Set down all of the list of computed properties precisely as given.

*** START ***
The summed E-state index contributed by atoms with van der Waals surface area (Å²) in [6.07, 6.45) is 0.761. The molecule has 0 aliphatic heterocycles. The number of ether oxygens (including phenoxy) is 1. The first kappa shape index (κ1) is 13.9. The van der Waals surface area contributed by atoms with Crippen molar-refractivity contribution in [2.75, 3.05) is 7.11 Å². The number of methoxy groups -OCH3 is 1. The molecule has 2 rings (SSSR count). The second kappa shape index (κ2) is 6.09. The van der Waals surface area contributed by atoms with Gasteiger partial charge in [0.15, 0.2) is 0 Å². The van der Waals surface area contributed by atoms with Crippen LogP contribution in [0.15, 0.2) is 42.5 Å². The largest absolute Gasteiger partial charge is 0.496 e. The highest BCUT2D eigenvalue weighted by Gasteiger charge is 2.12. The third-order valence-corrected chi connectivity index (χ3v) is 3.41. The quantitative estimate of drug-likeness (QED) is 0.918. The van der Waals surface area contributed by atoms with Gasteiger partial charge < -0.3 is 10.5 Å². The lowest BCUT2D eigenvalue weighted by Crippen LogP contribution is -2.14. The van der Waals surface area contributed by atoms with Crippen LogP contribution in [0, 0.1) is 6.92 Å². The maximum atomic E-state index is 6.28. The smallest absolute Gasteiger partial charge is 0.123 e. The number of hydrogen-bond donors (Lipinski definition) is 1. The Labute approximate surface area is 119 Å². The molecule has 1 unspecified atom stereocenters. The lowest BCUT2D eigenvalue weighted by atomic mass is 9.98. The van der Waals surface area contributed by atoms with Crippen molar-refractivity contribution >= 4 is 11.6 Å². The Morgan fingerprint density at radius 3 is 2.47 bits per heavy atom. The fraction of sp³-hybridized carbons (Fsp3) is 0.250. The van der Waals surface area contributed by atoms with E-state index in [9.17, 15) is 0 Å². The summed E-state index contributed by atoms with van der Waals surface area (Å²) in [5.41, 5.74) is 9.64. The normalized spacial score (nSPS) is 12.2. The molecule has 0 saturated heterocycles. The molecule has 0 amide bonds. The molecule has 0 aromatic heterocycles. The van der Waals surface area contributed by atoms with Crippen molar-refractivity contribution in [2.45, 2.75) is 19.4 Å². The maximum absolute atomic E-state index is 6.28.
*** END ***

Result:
The summed E-state index contributed by atoms with van der Waals surface area (Å²) in [6.07, 6.45) is 0.761. The molecule has 0 aliphatic heterocycles. The number of ether oxygens (including phenoxy) is 1. The first kappa shape index (κ1) is 13.9. The van der Waals surface area contributed by atoms with Crippen molar-refractivity contribution in [2.75, 3.05) is 7.11 Å². The number of methoxy groups -OCH3 is 1. The molecule has 2 rings (SSSR count). The second kappa shape index (κ2) is 6.09. The van der Waals surface area contributed by atoms with Gasteiger partial charge in [0.15, 0.2) is 0 Å². The van der Waals surface area contributed by atoms with Crippen LogP contribution in [0.15, 0.2) is 42.5 Å². The largest absolute Gasteiger partial charge is 0.496 e. The highest BCUT2D eigenvalue weighted by Gasteiger charge is 2.12. The third-order valence-corrected chi connectivity index (χ3v) is 3.41. The quantitative estimate of drug-likeness (QED) is 0.918. The van der Waals surface area contributed by atoms with Gasteiger partial charge < -0.3 is 10.5 Å². The lowest BCUT2D eigenvalue weighted by Crippen LogP contribution is -2.14. The van der Waals surface area contributed by atoms with Crippen LogP contribution in [0, 0.1) is 6.92 Å². The maximum atomic E-state index is 6.28. The smallest absolute Gasteiger partial charge is 0.123 e. The number of hydrogen-bond donors (Lipinski definition) is 1. The Labute approximate surface area is 119 Å². The molecule has 1 unspecified atom stereocenters. The lowest BCUT2D eigenvalue weighted by atomic mass is 9.98. The van der Waals surface area contributed by atoms with Crippen molar-refractivity contribution >= 4 is 11.6 Å². The Morgan fingerprint density at radius 3 is 2.47 bits per heavy atom. The fraction of sp³-hybridized carbons (Fsp3) is 0.250. The van der Waals surface area contributed by atoms with E-state index in [9.17, 15) is 0 Å². The summed E-state index contributed by atoms with van der Waals surface area (Å²) in [5.41, 5.74) is 9.64. The normalized spacial score (nSPS) is 12.2. The molecule has 0 saturated heterocycles. The molecule has 0 amide bonds. The molecule has 0 aromatic heterocycles. The van der Waals surface area contributed by atoms with Crippen molar-refractivity contribution in [2.45, 2.75) is 19.4 Å². The maximum absolute atomic E-state index is 6.28.